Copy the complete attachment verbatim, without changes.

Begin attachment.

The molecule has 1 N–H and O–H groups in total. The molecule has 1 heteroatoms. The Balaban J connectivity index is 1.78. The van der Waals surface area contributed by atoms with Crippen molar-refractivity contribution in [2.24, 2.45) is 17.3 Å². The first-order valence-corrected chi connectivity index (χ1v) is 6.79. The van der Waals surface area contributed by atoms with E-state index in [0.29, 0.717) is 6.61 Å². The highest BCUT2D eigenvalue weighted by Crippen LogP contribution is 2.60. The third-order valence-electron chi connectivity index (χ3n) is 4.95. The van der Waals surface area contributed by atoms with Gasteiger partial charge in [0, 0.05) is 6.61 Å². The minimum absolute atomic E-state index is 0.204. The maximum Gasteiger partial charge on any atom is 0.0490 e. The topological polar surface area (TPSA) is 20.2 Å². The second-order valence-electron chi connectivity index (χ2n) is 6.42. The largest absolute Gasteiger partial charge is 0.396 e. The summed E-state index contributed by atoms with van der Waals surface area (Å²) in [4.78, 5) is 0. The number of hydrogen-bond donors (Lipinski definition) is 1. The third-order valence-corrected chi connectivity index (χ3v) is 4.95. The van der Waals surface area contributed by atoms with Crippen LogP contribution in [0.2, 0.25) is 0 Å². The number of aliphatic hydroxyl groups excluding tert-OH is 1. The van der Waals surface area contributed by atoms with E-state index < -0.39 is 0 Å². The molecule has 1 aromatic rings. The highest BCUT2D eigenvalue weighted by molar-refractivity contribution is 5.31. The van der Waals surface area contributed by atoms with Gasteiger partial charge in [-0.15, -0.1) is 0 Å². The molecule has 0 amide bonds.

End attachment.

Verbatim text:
The molecule has 1 N–H and O–H groups in total. The molecule has 1 heteroatoms. The Balaban J connectivity index is 1.78. The van der Waals surface area contributed by atoms with Crippen molar-refractivity contribution in [2.24, 2.45) is 17.3 Å². The first-order valence-corrected chi connectivity index (χ1v) is 6.79. The van der Waals surface area contributed by atoms with E-state index in [0.29, 0.717) is 6.61 Å². The highest BCUT2D eigenvalue weighted by Crippen LogP contribution is 2.60. The third-order valence-electron chi connectivity index (χ3n) is 4.95. The van der Waals surface area contributed by atoms with Gasteiger partial charge in [0, 0.05) is 6.61 Å². The minimum absolute atomic E-state index is 0.204. The maximum Gasteiger partial charge on any atom is 0.0490 e. The topological polar surface area (TPSA) is 20.2 Å². The second-order valence-electron chi connectivity index (χ2n) is 6.42. The largest absolute Gasteiger partial charge is 0.396 e. The summed E-state index contributed by atoms with van der Waals surface area (Å²) in [4.78, 5) is 0. The number of hydrogen-bond donors (Lipinski definition) is 1. The third-order valence-corrected chi connectivity index (χ3v) is 4.95. The van der Waals surface area contributed by atoms with Crippen LogP contribution in [0.2, 0.25) is 0 Å². The number of aliphatic hydroxyl groups excluding tert-OH is 1. The van der Waals surface area contributed by atoms with E-state index < -0.39 is 0 Å². The molecule has 1 aromatic rings. The highest BCUT2D eigenvalue weighted by molar-refractivity contribution is 5.31. The van der Waals surface area contributed by atoms with Gasteiger partial charge in [-0.15, -0.1) is 0 Å². The molecule has 0 amide bonds.